Rocks emerge over thousands of years, and as local minerals fall into fissures and cracks, they create the myriad of colours and effects that you see in various slabs. Some of these pieces, after being carved into counters, end up gracing kitchens around the world. Here are some considerations when looking for your stone kitchen benchtop.
New Design Or Existing Decor
The countertop is one element among many in a kitchen landscape, and to create a harmonious design, you'll need to consider the overall picture. If you are you redesigning everything, you'll have more freedom in picking colours. Otherwise, if you're working with existing components, such as splashbacks and cabinets, you'll need complementary hues. Another factor is your kitchen's style. For classic elegance, you could incorporate white or black marble — or for a comfortable feel, the warm browns and creams in a speckled granite might be perfect. For an industrial aesthetic, you could favour a slate-grey surface.
Colours And Patterns
Natural stone offers endless colour and pattern mutations, including blues, greens, creams and charcoals. Travertine and sandstone display earthy, warm fawns, pinks and yellows, while marble and granite often show more fluctuations in a rainbow of hues. Some slabs have striking designs, and others are softly warming. You'll need to consider the role of the counter in the overall design. Are you looking for a stunning stone to form a centrepiece, or would you prefer a more subdued benchtop that blends with other elements?
Light Or Dark
It's not only colours and patterns which determine a counter's feel — its lightness or darkness come into play also. Black stones may be striking, but your kitchen will need ample light to pull it off; otherwise, the room can descend into a dungeon-like space. With surrounding white cupboards and walls, however, a black countertop forms a striking contrast. Conversely, white stone in a brightly lit kitchen can appear insipid without a context of dark cabinetry.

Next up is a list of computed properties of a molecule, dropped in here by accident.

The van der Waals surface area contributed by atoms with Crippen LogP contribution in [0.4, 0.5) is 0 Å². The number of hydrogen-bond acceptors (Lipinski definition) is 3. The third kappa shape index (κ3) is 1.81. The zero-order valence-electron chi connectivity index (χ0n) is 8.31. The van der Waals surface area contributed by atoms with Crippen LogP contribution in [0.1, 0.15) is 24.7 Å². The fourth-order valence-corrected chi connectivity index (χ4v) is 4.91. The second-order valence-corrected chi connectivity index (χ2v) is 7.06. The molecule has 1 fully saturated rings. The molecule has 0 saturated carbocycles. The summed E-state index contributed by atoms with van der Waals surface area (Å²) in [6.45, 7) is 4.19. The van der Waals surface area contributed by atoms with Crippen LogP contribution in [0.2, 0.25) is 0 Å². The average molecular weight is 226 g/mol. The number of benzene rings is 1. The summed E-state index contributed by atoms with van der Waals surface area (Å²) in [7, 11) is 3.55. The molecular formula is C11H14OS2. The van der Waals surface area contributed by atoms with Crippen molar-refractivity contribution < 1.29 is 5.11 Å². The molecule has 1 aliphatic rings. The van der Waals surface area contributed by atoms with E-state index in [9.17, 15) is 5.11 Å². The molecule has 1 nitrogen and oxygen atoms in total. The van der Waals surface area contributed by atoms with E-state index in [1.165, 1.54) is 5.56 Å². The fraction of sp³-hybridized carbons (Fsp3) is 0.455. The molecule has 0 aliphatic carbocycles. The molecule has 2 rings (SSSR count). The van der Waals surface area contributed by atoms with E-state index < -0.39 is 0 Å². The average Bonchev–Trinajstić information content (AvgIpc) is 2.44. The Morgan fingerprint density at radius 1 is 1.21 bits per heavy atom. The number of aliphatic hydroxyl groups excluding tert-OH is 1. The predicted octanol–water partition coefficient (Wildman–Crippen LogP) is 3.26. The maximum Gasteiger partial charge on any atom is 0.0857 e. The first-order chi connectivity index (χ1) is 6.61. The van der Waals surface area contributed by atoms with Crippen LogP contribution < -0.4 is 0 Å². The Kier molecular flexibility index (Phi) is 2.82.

Finish It Off
You may have noticed the diverse finishes when researching counters. Glancing at a polished marble or granite benchtop, you'll see reflections from outside a window or overhead lighting. These shiny blurred images give lightness and depth to the surface, no matter how dark. Honed stone, on the other hand, with a soft satiny sheen, shows a richness of colour without such reflective interruptions. A leathered finish — giving a matte, rustic look — is another option. Which finish is best depends on your personal preference, though polished surfaces are less porous and easier to maintain. However, you'll need to seal all stone benchtops, regardless of the finish.Share
29 April 2020
Remodeling your home can be stressful, but it can and should be exciting and fun as well. The right remodeling contractor helps significantly to reduce the stress in your project and boost the fun factor. However, to find the right remodeling contractor, you need to ask the right questions. Hi, my name is Mark, and I love old homes. As a result, I end up loving remodeling. I have bought and remodeled five homes so far, and if you are thinking about diving into this type of project I want to help. This blog will cover everything, from questions to ask contractors, to tips on doing somethings on your own. Enjoy and thank you for reading.